Full Story: HERE

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Friday, December 7, 2012

Tor: Historically Authentic Sexism In Fantasy


Terrific article over at Tor.com about sexism in fantasy fiction:
Rome was a highly superstitious society which relied on all manner of rituals to feel safe and protected. Those rituals which were performed within the home were as important as those performed in public places—but they weren’t written about to the same extent because they were mostly done by women, often exclusively by women, and secrecy was a common element. There are many reasons why men didn’t write down the details (except when they interacted with court cases) and one of those reasons was, they didn’t know what those details were. Women’s history, sadly, was not much of a thing, and what words women did write down were not preserved over the next millennium.
Full Story: HERE

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Thursday, December 6, 2012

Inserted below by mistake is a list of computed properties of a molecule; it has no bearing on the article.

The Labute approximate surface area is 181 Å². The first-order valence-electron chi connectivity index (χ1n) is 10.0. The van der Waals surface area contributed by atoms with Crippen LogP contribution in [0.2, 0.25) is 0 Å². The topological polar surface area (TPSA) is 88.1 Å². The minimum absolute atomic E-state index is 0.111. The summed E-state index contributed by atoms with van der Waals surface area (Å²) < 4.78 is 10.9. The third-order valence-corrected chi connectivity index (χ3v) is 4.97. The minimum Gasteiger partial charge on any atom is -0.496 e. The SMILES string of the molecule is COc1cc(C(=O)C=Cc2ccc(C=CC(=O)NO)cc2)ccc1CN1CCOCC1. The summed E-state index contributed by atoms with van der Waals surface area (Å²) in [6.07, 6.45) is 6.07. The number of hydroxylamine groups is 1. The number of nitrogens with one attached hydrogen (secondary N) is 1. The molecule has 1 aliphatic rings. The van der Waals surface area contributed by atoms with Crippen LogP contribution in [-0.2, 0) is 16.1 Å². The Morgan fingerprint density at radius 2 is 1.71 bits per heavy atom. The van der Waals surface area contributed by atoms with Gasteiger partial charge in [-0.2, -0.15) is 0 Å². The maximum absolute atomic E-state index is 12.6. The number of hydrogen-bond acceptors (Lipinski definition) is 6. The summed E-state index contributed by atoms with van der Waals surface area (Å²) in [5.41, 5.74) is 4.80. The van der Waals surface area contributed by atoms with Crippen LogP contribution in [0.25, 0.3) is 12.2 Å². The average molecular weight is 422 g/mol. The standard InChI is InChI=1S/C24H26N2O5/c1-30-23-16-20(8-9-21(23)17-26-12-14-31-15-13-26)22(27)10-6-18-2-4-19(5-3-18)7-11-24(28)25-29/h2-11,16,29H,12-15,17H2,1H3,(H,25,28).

Stephen King Re-read: The Shining


Over at Tor there's a terrific article about Stephen King's The Shining:
Few books cut as close to the bone as The Shining: an alcoholic schoolteacher with a family to support writes his way to financial security, then turns around and writes a book about an alcoholic schoolteacher with a family to support who fails to make good on his talent and tries to murder his family. “I was the guy who had written The Shining without even realizing that I was writing about myself,” he says in On Writing
Full Story: HERE

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Wednesday, December 5, 2012

Steven Erikson Answers 'Reaper's Gale' Questions

Now that Tor has finished their re-read of Reaper's Gale, Steven Erikson showed up to answer any questions folks have about the book:
His entire story is madness—the whole, pointless war, all ratcheting up to campaigns of genocide, where the victims end up acquiring the heartlessness of the oppressors. But the essential point is, it took a man like Redmask to drag the tribes into annihilation, and the crux to that is his hidden origins (from a system that knows no other language of living, no other way of viewing the world). Without Redmask, the Awl would have continued to retreat, continued to crumble on the edges when contacted by an overbearing, autocratic, self-obsessed society—one with the military might to impose its will, and the quasi-religious certainty that it has the right to do so.
Full Story: HERE

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Monday, December 3, 2012

Game of Thrones: Season 3 Tease


Winter is coming.